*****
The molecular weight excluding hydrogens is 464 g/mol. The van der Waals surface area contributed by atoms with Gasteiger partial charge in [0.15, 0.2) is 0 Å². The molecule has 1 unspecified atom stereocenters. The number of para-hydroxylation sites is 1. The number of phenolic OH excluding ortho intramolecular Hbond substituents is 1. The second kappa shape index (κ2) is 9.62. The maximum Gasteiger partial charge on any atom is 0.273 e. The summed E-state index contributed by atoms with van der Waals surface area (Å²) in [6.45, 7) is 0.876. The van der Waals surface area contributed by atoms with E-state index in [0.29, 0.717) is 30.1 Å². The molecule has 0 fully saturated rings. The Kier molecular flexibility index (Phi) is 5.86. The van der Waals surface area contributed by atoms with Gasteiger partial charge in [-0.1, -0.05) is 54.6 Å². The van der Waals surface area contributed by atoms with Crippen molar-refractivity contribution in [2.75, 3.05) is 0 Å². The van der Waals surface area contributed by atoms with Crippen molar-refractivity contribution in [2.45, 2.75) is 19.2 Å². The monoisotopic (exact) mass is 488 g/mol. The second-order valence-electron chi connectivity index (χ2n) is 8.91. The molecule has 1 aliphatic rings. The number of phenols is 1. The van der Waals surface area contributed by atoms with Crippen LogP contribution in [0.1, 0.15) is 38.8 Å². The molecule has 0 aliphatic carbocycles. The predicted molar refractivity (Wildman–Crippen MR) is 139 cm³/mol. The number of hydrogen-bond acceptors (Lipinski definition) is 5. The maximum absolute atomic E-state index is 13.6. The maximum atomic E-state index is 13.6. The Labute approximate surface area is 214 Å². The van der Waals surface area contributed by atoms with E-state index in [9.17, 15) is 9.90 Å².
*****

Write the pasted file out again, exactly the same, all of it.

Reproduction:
The molecular weight excluding hydrogens is 464 g/mol. The van der Waals surface area contributed by atoms with Gasteiger partial charge in [0.15, 0.2) is 0 Å². The molecule has 1 unspecified atom stereocenters. The number of para-hydroxylation sites is 1. The number of phenolic OH excluding ortho intramolecular Hbond substituents is 1. The second kappa shape index (κ2) is 9.62. The maximum Gasteiger partial charge on any atom is 0.273 e. The summed E-state index contributed by atoms with van der Waals surface area (Å²) in [6.45, 7) is 0.876. The van der Waals surface area contributed by atoms with E-state index in [0.29, 0.717) is 30.1 Å². The molecule has 0 fully saturated rings. The Kier molecular flexibility index (Phi) is 5.86. The van der Waals surface area contributed by atoms with Gasteiger partial charge in [-0.1, -0.05) is 54.6 Å². The van der Waals surface area contributed by atoms with Crippen molar-refractivity contribution in [2.75, 3.05) is 0 Å². The van der Waals surface area contributed by atoms with Crippen molar-refractivity contribution in [2.45, 2.75) is 19.2 Å². The monoisotopic (exact) mass is 488 g/mol. The second-order valence-electron chi connectivity index (χ2n) is 8.91. The molecule has 1 aliphatic rings. The number of phenols is 1. The van der Waals surface area contributed by atoms with Crippen LogP contribution in [0.1, 0.15) is 38.8 Å². The molecule has 0 aliphatic carbocycles. The predicted molar refractivity (Wildman–Crippen MR) is 139 cm³/mol. The number of hydrogen-bond acceptors (Lipinski definition) is 5. The maximum absolute atomic E-state index is 13.6. The maximum atomic E-state index is 13.6. The Labute approximate surface area is 214 Å². The van der Waals surface area contributed by atoms with E-state index in [9.17, 15) is 9.90 Å².